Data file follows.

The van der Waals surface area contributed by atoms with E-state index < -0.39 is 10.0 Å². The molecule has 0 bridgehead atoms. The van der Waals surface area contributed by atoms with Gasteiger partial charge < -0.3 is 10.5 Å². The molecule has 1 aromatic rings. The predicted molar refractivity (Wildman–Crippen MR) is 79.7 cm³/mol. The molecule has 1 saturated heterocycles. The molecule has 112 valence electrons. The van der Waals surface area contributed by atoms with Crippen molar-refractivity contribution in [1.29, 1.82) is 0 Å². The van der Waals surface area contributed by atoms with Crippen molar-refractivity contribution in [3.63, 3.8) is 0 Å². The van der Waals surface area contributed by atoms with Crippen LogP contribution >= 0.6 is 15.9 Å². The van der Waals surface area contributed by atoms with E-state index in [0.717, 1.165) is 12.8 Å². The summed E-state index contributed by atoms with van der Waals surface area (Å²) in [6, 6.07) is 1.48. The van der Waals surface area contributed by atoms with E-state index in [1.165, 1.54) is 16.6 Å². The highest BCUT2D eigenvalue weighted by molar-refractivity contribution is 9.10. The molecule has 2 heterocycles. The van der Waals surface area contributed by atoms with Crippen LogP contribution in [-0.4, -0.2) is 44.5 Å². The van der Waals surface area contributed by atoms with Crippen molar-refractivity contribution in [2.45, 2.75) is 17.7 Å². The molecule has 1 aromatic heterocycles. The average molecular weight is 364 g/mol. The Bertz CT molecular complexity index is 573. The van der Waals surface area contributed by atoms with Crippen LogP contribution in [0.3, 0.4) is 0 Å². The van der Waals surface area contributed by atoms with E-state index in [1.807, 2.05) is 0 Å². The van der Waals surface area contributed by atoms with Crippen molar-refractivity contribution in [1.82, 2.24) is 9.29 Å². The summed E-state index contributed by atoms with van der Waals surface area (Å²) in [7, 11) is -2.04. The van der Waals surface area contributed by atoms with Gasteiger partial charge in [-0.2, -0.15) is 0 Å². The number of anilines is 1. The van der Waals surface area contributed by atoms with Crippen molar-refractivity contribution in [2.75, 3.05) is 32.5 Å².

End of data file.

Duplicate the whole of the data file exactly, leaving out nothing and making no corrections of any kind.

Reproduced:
The van der Waals surface area contributed by atoms with E-state index < -0.39 is 10.0 Å². The molecule has 0 bridgehead atoms. The van der Waals surface area contributed by atoms with Gasteiger partial charge < -0.3 is 10.5 Å². The molecule has 1 aromatic rings. The predicted molar refractivity (Wildman–Crippen MR) is 79.7 cm³/mol. The molecule has 1 saturated heterocycles. The molecule has 112 valence electrons. The van der Waals surface area contributed by atoms with Crippen molar-refractivity contribution in [1.29, 1.82) is 0 Å². The van der Waals surface area contributed by atoms with Crippen molar-refractivity contribution in [3.63, 3.8) is 0 Å². The van der Waals surface area contributed by atoms with Crippen LogP contribution >= 0.6 is 15.9 Å². The van der Waals surface area contributed by atoms with E-state index in [0.717, 1.165) is 12.8 Å². The summed E-state index contributed by atoms with van der Waals surface area (Å²) in [6, 6.07) is 1.48. The van der Waals surface area contributed by atoms with E-state index in [1.165, 1.54) is 16.6 Å². The highest BCUT2D eigenvalue weighted by molar-refractivity contribution is 9.10. The molecule has 2 heterocycles. The van der Waals surface area contributed by atoms with Crippen LogP contribution in [-0.4, -0.2) is 44.5 Å². The van der Waals surface area contributed by atoms with Crippen molar-refractivity contribution in [2.45, 2.75) is 17.7 Å². The molecule has 1 aromatic heterocycles. The average molecular weight is 364 g/mol. The Bertz CT molecular complexity index is 573. The van der Waals surface area contributed by atoms with Crippen LogP contribution in [0.3, 0.4) is 0 Å². The van der Waals surface area contributed by atoms with E-state index in [1.807, 2.05) is 0 Å². The van der Waals surface area contributed by atoms with Crippen molar-refractivity contribution in [1.82, 2.24) is 9.29 Å². The summed E-state index contributed by atoms with van der Waals surface area (Å²) in [7, 11) is -2.04. The van der Waals surface area contributed by atoms with Gasteiger partial charge in [-0.2, -0.15) is 0 Å². The number of anilines is 1. The van der Waals surface area contributed by atoms with Crippen molar-refractivity contribution in [2.75, 3.05) is 32.5 Å².